Having just blogged about Bain & Company’s insights into how supply chains are changing, I came across this article on the McKinsey & Company website. This was based on a survey and in-depth discussions with 29 Chief Procurement Officers of the world’s largest apparel companies. The headlines are:
- despite concerns about employee health and safety, Bangladesh will remain a major source of clothing. But companies are being very much more proactive in monitoring employee welfare and environmental impacts in this country.
- due to rising labour costs, many manufacturers are no longer sourcing in China.
- as well as higher labour costs, rising energy cost are also putting pressure on margins.
- some operators are beginning to source in South-East Asia (vietnam, Myanmar, Cambodia) and sub-Saharan Africa.
- however, longer term operators are seeking to shorten their supply chains. So European countries are exploring Eastern Europe and the Middle East as possible source markets; whilst American firms are investigating manufacture in Central and South America.
- each source market has advantages and disadvantages.
Rolls Royce have just released this insightful video. It provides a guided tour of the Mechanical Test Operation Centre, Rolls-Royce Deutschland, to explain how they test their engine components.
Bain & Company have an interesting infographic that identifies seven trends digitally-driven trends in the supply chain (here). I list them here:
- Hyper segmentation – using analytics to indentify individual customer needs
- Additive manufacturing – 3D printing, automation, etc
- Focus on local sourcing
- Connected customers – expecting speedy delivery and updates
- End-to-end visibility – for the operator and the customer
- Digital talent – new kind of expertise needed?
A what? Just in case you did not know a chatbot is “a digital service that can hold natural sounding conversations with human beings with the aim of accomplishing particular tasks, such as answering questions or enabling product purchases”. This is all explained in this Accenture article. The travel industry in particular is embracing this technology. Phone up the airline Avianca and you’ll probably speak to ‘Carla’ – ‘she’ sounds like a person but she’s not. Accenture go on to propose five “simple’ ways you can develop a chatbot strategy… just in case you need to.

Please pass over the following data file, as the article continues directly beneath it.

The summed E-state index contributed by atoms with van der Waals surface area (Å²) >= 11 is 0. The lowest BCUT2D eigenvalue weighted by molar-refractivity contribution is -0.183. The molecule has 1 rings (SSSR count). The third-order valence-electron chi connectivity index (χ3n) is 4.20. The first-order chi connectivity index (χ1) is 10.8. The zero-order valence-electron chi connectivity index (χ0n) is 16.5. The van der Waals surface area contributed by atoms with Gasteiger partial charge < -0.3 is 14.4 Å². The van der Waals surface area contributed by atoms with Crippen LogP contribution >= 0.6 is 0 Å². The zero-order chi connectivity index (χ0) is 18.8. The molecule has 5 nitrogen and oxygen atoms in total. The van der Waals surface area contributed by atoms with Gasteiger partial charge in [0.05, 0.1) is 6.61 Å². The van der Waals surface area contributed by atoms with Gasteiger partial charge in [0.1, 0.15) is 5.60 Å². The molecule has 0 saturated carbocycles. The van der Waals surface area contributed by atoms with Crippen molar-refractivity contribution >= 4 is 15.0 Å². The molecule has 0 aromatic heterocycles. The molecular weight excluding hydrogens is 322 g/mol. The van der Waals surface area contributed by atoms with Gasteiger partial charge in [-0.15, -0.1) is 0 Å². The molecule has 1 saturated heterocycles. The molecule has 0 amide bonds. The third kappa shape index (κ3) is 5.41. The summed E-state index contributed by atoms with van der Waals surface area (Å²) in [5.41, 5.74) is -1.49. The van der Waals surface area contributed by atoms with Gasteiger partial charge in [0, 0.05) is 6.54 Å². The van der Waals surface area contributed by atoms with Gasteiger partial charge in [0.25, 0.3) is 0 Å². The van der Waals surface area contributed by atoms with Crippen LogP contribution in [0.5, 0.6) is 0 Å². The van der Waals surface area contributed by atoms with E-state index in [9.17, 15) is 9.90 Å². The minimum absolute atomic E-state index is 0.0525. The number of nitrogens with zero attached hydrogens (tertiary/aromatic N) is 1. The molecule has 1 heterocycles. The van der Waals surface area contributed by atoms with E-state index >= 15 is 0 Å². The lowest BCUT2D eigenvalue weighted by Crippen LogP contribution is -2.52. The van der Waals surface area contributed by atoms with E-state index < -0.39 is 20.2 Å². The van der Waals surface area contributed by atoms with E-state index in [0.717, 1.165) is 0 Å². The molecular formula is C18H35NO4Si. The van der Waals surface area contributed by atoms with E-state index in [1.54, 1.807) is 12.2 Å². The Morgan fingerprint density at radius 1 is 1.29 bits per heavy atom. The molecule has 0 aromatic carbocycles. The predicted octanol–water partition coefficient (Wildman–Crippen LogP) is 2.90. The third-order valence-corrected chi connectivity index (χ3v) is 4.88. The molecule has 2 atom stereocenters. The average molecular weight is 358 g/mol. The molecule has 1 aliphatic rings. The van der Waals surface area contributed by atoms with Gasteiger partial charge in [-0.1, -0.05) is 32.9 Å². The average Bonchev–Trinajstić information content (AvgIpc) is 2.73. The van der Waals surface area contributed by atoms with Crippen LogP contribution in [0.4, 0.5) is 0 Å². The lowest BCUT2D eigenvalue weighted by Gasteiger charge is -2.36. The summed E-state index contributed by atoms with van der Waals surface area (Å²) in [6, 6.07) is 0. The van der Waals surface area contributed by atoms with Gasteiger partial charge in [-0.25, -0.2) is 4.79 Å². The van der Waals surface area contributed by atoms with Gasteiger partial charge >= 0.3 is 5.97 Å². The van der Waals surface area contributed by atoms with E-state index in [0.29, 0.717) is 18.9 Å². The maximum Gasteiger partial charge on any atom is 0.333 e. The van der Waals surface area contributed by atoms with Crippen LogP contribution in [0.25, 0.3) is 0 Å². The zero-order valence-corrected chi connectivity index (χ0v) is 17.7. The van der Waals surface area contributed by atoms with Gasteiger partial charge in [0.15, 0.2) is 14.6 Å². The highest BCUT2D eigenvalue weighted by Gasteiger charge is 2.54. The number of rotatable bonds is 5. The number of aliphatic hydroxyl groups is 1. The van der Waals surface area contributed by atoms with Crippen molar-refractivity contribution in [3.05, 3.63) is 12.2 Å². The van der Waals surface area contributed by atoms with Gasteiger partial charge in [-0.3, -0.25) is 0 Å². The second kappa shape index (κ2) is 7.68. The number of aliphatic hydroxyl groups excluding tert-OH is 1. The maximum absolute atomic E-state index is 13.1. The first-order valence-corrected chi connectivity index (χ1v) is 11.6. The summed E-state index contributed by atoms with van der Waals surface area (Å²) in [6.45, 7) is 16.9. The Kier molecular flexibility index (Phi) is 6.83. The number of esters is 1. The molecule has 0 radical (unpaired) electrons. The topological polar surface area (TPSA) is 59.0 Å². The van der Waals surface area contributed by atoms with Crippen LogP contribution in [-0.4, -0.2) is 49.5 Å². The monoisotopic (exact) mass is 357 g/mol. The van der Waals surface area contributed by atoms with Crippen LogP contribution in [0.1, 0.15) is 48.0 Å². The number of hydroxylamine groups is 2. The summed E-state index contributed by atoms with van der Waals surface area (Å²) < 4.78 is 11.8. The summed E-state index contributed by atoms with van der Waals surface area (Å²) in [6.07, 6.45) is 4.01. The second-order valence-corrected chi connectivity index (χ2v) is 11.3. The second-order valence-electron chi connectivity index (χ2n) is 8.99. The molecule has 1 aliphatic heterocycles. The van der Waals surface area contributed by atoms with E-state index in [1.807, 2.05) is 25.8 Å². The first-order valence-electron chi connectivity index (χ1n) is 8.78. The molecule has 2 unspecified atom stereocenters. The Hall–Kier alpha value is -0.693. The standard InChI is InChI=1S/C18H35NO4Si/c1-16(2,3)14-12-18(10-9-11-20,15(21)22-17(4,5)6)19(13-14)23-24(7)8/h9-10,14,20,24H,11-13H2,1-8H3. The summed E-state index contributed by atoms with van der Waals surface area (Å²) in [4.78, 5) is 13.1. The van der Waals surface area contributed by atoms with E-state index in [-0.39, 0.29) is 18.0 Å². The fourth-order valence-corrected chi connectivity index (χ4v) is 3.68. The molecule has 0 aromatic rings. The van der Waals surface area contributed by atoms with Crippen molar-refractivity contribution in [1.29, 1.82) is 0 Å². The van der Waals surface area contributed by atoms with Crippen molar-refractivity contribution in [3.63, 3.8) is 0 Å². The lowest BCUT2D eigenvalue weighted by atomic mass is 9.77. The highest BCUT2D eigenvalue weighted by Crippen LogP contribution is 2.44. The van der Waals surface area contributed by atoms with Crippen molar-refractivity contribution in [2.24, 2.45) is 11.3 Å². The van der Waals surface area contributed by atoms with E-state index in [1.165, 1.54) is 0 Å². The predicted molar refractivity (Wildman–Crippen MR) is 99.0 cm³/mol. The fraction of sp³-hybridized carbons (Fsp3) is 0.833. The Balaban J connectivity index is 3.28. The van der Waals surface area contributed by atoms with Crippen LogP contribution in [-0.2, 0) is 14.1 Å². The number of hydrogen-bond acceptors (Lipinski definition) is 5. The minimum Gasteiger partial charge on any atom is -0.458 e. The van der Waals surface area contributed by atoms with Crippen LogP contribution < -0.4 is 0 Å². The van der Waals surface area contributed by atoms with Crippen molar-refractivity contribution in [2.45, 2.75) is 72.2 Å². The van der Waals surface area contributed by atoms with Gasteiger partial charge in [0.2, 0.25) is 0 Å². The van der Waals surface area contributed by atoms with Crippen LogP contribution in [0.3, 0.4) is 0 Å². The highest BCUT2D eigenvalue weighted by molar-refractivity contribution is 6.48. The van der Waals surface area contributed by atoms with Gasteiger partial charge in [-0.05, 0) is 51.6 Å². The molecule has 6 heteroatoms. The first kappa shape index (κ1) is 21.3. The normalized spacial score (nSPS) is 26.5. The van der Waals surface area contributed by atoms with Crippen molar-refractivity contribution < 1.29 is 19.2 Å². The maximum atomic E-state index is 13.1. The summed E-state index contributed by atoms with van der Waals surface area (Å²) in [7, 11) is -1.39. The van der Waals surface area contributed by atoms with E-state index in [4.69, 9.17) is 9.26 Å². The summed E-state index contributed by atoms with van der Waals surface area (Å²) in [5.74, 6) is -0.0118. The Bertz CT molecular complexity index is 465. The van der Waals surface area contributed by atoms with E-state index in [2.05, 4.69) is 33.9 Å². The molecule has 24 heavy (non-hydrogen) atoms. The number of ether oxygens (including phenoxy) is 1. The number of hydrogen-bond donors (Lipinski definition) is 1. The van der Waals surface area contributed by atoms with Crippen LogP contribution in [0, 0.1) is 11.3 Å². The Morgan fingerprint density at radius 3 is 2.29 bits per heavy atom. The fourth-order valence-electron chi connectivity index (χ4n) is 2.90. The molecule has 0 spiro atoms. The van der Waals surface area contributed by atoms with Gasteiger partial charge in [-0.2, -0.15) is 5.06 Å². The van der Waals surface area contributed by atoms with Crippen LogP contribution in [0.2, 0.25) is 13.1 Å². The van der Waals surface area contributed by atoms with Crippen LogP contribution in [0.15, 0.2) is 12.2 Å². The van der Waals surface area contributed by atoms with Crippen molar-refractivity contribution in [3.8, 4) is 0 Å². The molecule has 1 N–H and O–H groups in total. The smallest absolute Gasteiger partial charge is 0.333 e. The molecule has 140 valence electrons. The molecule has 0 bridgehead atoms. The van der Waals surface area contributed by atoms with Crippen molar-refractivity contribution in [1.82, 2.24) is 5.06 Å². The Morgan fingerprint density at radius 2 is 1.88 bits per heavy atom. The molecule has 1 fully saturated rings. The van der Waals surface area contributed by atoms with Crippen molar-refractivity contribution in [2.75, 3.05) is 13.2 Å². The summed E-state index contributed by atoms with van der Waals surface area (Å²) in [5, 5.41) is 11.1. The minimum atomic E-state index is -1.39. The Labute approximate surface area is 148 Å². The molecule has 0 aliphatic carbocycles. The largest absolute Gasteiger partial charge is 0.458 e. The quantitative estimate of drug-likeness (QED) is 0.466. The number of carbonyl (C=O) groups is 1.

This is KLM’s chatbot, as explained here.
Came across this interesting strategy+business article that identifies the difference between organisational culture and employee engagement. I could not quite understand why it mentioned “free snacks” Then came across this USA Today article headlined “The key to happiness at work is free snacks”. So let’s be clear, free snacks may improve employee engagement and they may be part of the organisational culture, but they are not the “key to happiness at work”.
All too often, engagement and culture get used interchangeably. The strategy+business article makes it clear how they are different. They define employee engagement as “a measure go how satisfied employees are with their experience within the company”. Whereas organisational culture is “the self-sustaining patterns of behaving, feeling, thinking and believing that determines how things are done within a company”. This is slightly different to how we define culture in our book – “the way things get done in an organisation through the shared values, behaviours and traditions of the employees” – but I am not going to quibble about that.
What I am going to quibble about is the extent to which external agents can come into an organisation as consultants and change the culture – which is what the strategy+business article goes on to articulate. Now I tend to bang on about culture all the time, largely because I believe it is incredibly important and powerful in the operations context. Get the culture right and great things can happen. But as we say in our book “culture arises out of the natural interactions and behaviours of the people within the organisation”. So directing it or changing it is pretty hard to do – because you are trying to change not just behaviour and thoughts, but also often deeply held organisational values and beliefs. So I’m a sceptic when it comes to the idea of “managing culture” – but I could be wrong…